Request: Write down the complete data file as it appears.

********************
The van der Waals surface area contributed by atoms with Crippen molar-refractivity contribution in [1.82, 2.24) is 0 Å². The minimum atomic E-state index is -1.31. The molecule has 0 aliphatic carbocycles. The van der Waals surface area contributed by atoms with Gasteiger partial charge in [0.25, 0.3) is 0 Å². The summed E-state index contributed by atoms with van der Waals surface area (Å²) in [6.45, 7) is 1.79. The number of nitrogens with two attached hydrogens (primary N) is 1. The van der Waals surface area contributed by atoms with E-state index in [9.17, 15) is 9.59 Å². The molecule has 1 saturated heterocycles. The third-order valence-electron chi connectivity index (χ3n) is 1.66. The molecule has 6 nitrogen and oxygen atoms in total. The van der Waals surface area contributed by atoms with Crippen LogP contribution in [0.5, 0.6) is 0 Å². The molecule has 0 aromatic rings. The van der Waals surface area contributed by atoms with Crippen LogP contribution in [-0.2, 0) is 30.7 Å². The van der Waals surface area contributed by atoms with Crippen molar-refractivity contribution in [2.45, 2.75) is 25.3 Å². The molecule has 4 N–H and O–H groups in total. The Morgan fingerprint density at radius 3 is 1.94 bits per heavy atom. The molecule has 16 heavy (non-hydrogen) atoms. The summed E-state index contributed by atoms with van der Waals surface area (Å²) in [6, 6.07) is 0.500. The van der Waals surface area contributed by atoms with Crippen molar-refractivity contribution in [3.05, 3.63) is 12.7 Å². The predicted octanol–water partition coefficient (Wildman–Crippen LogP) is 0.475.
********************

The van der Waals surface area contributed by atoms with Crippen molar-refractivity contribution in [1.82, 2.24) is 0 Å². The minimum atomic E-state index is -1.31. The molecule has 0 aliphatic carbocycles. The van der Waals surface area contributed by atoms with Gasteiger partial charge in [0.25, 0.3) is 0 Å². The summed E-state index contributed by atoms with van der Waals surface area (Å²) in [6.45, 7) is 1.79. The number of nitrogens with two attached hydrogens (primary N) is 1. The van der Waals surface area contributed by atoms with E-state index in [9.17, 15) is 9.59 Å². The molecule has 1 saturated heterocycles. The third-order valence-electron chi connectivity index (χ3n) is 1.66. The molecule has 6 nitrogen and oxygen atoms in total. The van der Waals surface area contributed by atoms with Crippen LogP contribution in [0.5, 0.6) is 0 Å². The molecule has 0 aromatic rings. The van der Waals surface area contributed by atoms with Crippen LogP contribution in [-0.2, 0) is 30.7 Å². The van der Waals surface area contributed by atoms with Crippen molar-refractivity contribution in [2.45, 2.75) is 25.3 Å². The molecule has 4 N–H and O–H groups in total. The Morgan fingerprint density at radius 3 is 1.94 bits per heavy atom. The molecule has 16 heavy (non-hydrogen) atoms. The summed E-state index contributed by atoms with van der Waals surface area (Å²) in [6, 6.07) is 0.500. The van der Waals surface area contributed by atoms with Crippen molar-refractivity contribution in [3.05, 3.63) is 12.7 Å². The predicted octanol–water partition coefficient (Wildman–Crippen LogP) is 0.475.